For an adventurous vacation nothing offers thrills like the wild and scenic Tuolumne River or the North Fork of the Stanislaus river. Relax on the Merced River in the Yosemite valley in summer, or endure the extreme whitewater of the Tuolumne river following the spring thaw. All offer a beautiful look at the rugged, steep, and stunning Sierra foothills, details below…
In spite of various burn scars the Merced River canyon remains beautiful with no dams to hold back melting sierra snow. Plan a trip leaving from parking areas along Highway 140 in April or May when the lower snow is melting fast or in June and maybe into July before the snow runs out.
Rafting along the Merced River in the Yosemite valley is most popular during summer typically in June and July. Nonmotorized vessels, such as kayaks, and rafts are permitted. Casual rafters can put in along the Merced River at Stoneman Bridge (near Half Dome Village, formerly Curry Village) and take out at Sentinel Beach Picnic Area. Rafting is also allowed on the South Fork of the Merced River below Swinging Bridge (in Wawona) more details are here.
Kayaks, canoes and inner tubes go with the flow on this scenic three (3) mile course of the Mokelumne River past the Gold Rush towns of Jackson and Mokelumne Hill. Easy access and a series of short but peppy rapids make this a popular spot for novice whitewater fans and kayakers in training for more advance runs.
The season is from March to September and the rapids are class I-II.
North Fork of Stanislaus
North Fork of Stanislaus down to Big Trees State Park offers an extremely thrilling ride but there has to be enough snow melt to get you over the rocks. Keep an eye on the weather, and don’t wait for summer. The steep continuous whitewater rapids make a first first drop called Beginners Luck… More details are here.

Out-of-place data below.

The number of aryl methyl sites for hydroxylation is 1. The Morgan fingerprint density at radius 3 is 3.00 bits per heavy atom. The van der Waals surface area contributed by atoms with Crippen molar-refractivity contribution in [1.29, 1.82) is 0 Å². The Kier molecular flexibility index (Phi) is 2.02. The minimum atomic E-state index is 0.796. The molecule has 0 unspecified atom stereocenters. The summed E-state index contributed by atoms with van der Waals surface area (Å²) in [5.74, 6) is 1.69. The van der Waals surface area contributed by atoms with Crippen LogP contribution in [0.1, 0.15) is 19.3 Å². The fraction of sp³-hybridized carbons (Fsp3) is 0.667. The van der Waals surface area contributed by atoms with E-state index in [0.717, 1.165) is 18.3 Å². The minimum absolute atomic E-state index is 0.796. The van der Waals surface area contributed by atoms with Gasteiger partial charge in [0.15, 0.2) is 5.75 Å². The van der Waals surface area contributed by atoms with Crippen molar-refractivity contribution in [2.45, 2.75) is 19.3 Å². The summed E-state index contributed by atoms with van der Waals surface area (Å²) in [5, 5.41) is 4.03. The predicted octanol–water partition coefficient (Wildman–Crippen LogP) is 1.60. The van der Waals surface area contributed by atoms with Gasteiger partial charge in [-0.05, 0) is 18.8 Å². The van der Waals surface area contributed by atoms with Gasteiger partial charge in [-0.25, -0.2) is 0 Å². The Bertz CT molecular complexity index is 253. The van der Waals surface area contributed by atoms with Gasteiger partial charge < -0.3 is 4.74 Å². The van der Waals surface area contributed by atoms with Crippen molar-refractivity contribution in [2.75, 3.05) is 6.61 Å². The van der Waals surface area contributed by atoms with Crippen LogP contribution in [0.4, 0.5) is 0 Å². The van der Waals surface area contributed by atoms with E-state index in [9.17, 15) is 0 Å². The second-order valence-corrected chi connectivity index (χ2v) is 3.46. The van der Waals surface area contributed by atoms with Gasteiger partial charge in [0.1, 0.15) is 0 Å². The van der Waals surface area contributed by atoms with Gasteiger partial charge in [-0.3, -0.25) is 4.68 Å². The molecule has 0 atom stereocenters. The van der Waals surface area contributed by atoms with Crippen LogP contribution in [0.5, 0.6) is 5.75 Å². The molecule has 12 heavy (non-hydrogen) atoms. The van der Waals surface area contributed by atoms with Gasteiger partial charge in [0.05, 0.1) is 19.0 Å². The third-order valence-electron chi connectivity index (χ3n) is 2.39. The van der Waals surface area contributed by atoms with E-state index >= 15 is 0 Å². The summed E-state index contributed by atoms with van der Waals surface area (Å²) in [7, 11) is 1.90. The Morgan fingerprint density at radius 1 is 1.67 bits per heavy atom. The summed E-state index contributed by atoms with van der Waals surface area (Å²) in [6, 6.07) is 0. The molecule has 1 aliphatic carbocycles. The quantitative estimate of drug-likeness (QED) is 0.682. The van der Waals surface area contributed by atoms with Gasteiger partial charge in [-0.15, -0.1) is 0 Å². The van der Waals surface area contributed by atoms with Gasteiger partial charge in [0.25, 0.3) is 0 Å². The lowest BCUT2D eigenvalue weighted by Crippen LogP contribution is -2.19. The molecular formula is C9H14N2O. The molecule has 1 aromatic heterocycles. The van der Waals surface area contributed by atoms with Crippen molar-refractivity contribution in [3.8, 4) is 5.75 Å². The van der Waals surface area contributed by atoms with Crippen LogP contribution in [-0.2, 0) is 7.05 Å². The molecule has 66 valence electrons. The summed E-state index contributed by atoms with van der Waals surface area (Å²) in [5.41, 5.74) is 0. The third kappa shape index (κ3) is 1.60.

Stanislaus from Knights Ferry
Stanislaus River out of Knights Ferry, California is a low-risk run. Families and inexperienced rafters can get a small taste of what rafting real rapids are like. The trip includes class I-II rapids and depending on flow the current will push you down stream in as little as two hours in the spring/early summer or be so slow and low you have to get out of the boat and carry it over shallow areas taking an entire day.
Flows spill out of the Hetch Hetchy held back by the O’Shaughnessy Dam. The river’s difficulty somewhat lessens as the season wears on but this is a class IV river and in the first two miles of the trip, three rapids: Rock Garden, Nemesis and Rams Head will prove that this river is still very wild. Clavey Falls is a series of three staircase drops and other rapids have equally intimidating names such as; Thread the Needle, Hell’s Kitchen, and Rock Garden. On multi day trips stop at the sandy beach near “Rock Garden” to rest and gather motivation to keep going the full 18 miles.
The rafting season for the Tuolumne River is April through October, but the early months of the season offer the most excitement. More details about it and the much more difficult Cherry Creek are here.